Posted tagged ‘Morocco’

HERCULES – The Tale of the Bull

August 7, 2009

cow

About that bull.

King Minos’ bull was a creature sent from God, a snow white beauty that stopped all in their tracks. In fact it was so beautiful that King Minos’ wife fell in love with it… and… well, the result was the birth of the Minotaur, half man, half beast. But that’s another story…

The bull was also a symbol of Minos’ power–and he was a tyrant. Hercules, the great hero and civilizer of the ancient world was sent on a mission to wrestle and take down this huge and stunning bull. It was one of Hercules’ 12 impossible labors.

All this is great, until you need to find a snow-white and suitably godly bull to play the part. And you’re in Morocco, and it’s January (not that the month had much to do with it, but cold weather always makes everything worse).

Morocco is sheep country. In fact there is one sheep in Morocco for every 2 people. (thank you Wikipedia) And in the Atlas Mountains, where we were filming the Clash of the Gods, the sheep have to compete with the goats. There are no lush pastures, no green grasses; instead, freezing tumbleweed and wooden film sets precariously teetering and creaking in the desert wind.

Mohammed, one of our local crew, said he knew a guy who knew a guy who might have a bull. And the bull turned out to be white, amazing!…. OK, it also had some brown patches. But no problem! Let’s paint the cow!

Great idea, right?

5AM–the day of the shoot: Our team arrives on set bleary-eyed, and still wishing we were tucked safely into bed. Today is a big day. Hercules will wrestle one of the finest specimens of nature, the huge godly-white bull of Crete.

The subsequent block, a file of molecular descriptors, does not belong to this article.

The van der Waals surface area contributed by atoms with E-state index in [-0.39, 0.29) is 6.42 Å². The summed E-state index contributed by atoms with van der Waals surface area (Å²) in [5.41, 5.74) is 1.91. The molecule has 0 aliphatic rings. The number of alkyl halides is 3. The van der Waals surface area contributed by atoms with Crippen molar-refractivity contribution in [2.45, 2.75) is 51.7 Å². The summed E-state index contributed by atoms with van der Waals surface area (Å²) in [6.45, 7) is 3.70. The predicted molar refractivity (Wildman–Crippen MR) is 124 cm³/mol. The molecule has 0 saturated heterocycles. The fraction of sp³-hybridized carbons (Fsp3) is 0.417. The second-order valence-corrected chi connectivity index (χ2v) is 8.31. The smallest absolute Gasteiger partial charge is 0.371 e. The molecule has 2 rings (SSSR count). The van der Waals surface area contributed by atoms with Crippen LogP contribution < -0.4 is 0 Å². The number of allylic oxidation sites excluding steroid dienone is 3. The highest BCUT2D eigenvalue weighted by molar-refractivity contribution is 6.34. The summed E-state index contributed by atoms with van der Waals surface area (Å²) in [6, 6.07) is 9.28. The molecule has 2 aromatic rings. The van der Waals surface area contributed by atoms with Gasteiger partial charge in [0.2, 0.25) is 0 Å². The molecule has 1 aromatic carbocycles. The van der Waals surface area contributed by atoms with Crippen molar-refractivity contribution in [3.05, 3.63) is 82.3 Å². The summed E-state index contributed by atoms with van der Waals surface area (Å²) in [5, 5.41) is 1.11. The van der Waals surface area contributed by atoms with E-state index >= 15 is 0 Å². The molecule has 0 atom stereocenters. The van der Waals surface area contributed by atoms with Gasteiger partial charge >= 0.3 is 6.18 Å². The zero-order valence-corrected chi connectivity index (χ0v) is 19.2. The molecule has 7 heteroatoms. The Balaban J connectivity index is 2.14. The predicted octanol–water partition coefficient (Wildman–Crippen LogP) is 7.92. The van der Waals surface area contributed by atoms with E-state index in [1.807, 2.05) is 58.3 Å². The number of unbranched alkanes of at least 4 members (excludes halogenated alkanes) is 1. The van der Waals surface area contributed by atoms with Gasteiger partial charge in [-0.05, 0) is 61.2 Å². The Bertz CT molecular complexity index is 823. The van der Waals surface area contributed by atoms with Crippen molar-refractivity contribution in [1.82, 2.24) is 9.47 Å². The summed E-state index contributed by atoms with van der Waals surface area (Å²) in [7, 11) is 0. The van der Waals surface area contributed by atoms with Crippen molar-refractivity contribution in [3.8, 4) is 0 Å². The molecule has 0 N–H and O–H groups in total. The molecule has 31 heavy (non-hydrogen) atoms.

And there in the grey morning light is Mohammed–standing next to our bull and grinning with a bucket of white paint in his hand.

So we get to work. We all feel sorry for the bull, except for Tim who is, as a true DP, filming the majestic
creature with his digital camera and tittering to himself.

Jess & Jess from scrapbook

An hour later we check in on our bull. The paint has dried in large clumps on its fur. The brown patches are still visible. The bull is looking nonplused.

OK this is not working…Lets wash the bull down, get some spray paint, start this thing afresh. But the paint doesn’t come off easily. And the owner, oddly, picks this as the place to draw the line. He won’t let us spray paint his bull.

Plan Z: We shoot Hercules pretending to wrestle the bull supertight. And our actor, all the while, has to cover the bull’s very brown ears with his arms…

What’s that they say about working with animals?

–Jess Lyne de Ver
Clash of the Gods, Associate Producer

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ZEUS–Bleached, dressed & on-set by 3pm

July 31, 2009

Zeus

Our art directors at UVPH envisioned Zeus as a younger man, but with white hair, a white beard, and white markings across his face and chest. White has a purity and power about it that one would attribute to the king of the gods. Plus, the juxtaposition of a fairly young guy all in white would be striking. And it was.

But it took hours.